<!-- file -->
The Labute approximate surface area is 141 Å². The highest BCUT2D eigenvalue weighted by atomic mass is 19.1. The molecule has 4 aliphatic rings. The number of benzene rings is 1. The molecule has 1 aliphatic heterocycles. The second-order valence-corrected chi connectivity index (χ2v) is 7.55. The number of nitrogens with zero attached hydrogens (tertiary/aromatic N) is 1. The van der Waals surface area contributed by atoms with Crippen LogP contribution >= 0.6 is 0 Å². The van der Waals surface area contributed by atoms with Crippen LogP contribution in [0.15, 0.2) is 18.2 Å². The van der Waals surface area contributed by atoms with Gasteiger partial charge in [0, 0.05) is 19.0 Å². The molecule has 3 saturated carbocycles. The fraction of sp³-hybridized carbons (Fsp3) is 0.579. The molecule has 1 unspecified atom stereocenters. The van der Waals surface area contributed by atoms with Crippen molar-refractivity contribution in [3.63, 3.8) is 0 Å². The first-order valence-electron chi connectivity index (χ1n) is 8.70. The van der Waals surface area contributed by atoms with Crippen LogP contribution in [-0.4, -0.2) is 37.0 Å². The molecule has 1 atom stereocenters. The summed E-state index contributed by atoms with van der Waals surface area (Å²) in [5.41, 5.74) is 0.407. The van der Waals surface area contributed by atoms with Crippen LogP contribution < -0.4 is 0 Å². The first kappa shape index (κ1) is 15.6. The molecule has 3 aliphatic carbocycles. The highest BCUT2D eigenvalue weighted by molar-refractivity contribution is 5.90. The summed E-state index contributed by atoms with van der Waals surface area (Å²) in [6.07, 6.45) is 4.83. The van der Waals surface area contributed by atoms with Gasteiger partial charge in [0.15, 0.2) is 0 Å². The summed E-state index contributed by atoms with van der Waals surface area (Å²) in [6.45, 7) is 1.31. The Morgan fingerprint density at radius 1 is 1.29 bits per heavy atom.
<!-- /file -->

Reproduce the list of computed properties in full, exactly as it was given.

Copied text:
The Labute approximate surface area is 141 Å². The highest BCUT2D eigenvalue weighted by atomic mass is 19.1. The molecule has 4 aliphatic rings. The number of benzene rings is 1. The molecule has 1 aliphatic heterocycles. The second-order valence-corrected chi connectivity index (χ2v) is 7.55. The number of nitrogens with zero attached hydrogens (tertiary/aromatic N) is 1. The van der Waals surface area contributed by atoms with Crippen LogP contribution >= 0.6 is 0 Å². The van der Waals surface area contributed by atoms with Crippen LogP contribution in [0.15, 0.2) is 18.2 Å². The van der Waals surface area contributed by atoms with Gasteiger partial charge in [0, 0.05) is 19.0 Å². The molecule has 3 saturated carbocycles. The fraction of sp³-hybridized carbons (Fsp3) is 0.579. The molecule has 1 unspecified atom stereocenters. The van der Waals surface area contributed by atoms with Crippen molar-refractivity contribution in [3.63, 3.8) is 0 Å². The first-order valence-electron chi connectivity index (χ1n) is 8.70. The van der Waals surface area contributed by atoms with Crippen LogP contribution in [-0.4, -0.2) is 37.0 Å². The molecule has 1 atom stereocenters. The summed E-state index contributed by atoms with van der Waals surface area (Å²) in [5.41, 5.74) is 0.407. The van der Waals surface area contributed by atoms with Crippen LogP contribution < -0.4 is 0 Å². The first kappa shape index (κ1) is 15.6. The molecule has 3 aliphatic carbocycles. The highest BCUT2D eigenvalue weighted by molar-refractivity contribution is 5.90. The summed E-state index contributed by atoms with van der Waals surface area (Å²) in [6.07, 6.45) is 4.83. The van der Waals surface area contributed by atoms with Gasteiger partial charge in [0.15, 0.2) is 0 Å². The summed E-state index contributed by atoms with van der Waals surface area (Å²) in [6.45, 7) is 1.31. The Morgan fingerprint density at radius 1 is 1.29 bits per heavy atom.